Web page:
But then I gave more thought to the concept of a “best day” – this idea that a particular event might characterize or encompass all the reasons why we were here in Africa these last two years. A particular story that reminds us of the big picture and connects all the dots. A day that gives us strength for all the others when we could not see so clearly.
Literacy is like a living thing. Children who read are taught by adults who themselves can read. It is a skill that trickles down from generation to generation, and when the cycle is broken, a people group can become functionally illiterate in a very short time. The war in Sudan disrupted education to such a degree that an entire generation was being left behind.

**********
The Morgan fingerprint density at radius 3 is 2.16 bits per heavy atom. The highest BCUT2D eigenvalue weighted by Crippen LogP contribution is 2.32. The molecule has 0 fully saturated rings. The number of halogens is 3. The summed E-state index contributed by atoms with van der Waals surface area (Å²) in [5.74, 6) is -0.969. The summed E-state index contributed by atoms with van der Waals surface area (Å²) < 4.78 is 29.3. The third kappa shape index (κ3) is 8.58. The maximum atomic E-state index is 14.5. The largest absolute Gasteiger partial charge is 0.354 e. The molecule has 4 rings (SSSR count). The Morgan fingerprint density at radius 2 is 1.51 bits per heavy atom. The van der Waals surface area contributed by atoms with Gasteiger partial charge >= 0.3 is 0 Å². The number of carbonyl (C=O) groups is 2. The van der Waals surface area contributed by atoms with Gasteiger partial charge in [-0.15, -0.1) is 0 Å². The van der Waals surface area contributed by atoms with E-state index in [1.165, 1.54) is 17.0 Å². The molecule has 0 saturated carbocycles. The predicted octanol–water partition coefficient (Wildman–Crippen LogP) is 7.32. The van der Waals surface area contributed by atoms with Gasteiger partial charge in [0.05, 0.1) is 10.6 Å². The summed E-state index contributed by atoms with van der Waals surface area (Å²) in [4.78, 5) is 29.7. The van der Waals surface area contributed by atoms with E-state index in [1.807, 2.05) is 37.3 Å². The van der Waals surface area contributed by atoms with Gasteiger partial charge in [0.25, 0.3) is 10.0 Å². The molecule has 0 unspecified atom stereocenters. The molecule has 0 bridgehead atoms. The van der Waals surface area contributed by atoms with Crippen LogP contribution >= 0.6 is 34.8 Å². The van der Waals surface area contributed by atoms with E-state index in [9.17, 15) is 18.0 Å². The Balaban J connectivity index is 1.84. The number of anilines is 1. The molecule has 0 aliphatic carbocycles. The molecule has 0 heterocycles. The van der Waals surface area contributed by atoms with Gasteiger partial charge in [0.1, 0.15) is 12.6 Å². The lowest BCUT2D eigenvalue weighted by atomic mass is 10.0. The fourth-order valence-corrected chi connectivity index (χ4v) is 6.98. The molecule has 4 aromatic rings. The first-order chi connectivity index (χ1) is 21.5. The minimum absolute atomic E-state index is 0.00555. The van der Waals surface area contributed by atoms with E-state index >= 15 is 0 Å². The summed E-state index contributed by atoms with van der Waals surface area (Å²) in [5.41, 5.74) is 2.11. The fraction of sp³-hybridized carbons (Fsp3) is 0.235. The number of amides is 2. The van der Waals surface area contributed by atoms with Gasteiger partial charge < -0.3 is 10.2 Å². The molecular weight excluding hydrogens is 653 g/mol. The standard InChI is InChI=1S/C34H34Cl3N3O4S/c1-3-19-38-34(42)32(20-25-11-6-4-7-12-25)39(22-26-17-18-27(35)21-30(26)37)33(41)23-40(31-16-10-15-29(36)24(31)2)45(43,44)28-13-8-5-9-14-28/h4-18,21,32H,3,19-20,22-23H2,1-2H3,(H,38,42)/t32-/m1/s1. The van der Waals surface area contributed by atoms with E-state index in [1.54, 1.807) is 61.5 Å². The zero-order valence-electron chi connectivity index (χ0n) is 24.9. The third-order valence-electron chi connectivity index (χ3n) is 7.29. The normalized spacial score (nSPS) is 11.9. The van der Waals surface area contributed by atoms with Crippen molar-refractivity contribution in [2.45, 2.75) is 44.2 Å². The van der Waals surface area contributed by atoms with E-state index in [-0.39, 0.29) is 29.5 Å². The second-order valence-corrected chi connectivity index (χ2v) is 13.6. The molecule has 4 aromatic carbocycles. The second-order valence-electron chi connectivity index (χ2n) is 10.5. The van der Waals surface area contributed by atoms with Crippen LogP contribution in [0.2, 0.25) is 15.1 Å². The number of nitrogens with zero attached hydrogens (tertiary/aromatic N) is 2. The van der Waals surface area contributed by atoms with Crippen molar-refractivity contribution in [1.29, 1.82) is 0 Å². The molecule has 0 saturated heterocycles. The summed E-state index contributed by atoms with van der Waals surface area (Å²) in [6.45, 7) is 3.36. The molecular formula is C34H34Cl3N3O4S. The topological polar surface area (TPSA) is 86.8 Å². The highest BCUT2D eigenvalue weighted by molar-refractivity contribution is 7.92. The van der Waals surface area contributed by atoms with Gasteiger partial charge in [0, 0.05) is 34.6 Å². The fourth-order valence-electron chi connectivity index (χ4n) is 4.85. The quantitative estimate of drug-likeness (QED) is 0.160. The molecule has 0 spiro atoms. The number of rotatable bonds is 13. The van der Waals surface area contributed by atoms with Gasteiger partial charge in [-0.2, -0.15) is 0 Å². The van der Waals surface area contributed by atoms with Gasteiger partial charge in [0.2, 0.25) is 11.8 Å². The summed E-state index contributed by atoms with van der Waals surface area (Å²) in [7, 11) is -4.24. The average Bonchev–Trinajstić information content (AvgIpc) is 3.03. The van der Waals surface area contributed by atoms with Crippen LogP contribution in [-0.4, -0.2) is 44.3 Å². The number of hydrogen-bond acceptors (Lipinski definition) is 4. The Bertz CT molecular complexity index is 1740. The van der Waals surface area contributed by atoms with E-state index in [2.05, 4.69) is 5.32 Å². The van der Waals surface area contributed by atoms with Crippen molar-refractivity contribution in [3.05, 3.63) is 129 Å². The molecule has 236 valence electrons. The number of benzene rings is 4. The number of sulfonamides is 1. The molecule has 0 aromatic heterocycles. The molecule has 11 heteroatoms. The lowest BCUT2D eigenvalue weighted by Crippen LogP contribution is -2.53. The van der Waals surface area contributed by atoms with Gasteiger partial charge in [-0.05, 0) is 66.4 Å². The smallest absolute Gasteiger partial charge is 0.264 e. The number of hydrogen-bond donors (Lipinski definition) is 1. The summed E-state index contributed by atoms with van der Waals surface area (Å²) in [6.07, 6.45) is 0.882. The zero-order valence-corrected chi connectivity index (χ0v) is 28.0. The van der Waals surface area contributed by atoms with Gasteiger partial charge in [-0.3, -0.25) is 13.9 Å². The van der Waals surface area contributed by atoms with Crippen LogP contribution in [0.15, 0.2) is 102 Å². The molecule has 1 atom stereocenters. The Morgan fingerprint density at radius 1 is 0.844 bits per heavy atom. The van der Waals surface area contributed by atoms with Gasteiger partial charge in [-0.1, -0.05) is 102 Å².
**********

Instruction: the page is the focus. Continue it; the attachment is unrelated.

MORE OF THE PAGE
But sometimes, when the pilot flies sharp and smooth, I look down out the window. And here I see our shadow dip and rise with the contours of an African landscape. I am reminded of the harsh and unforgiving environment in which we fly, and I am reminded of why we train so hard; why we fly at all.
Moving missions and missionaries over some of the world’s most inhospitable terrain, to bring hope and the Good News to some of the world’s most forgotten peoples.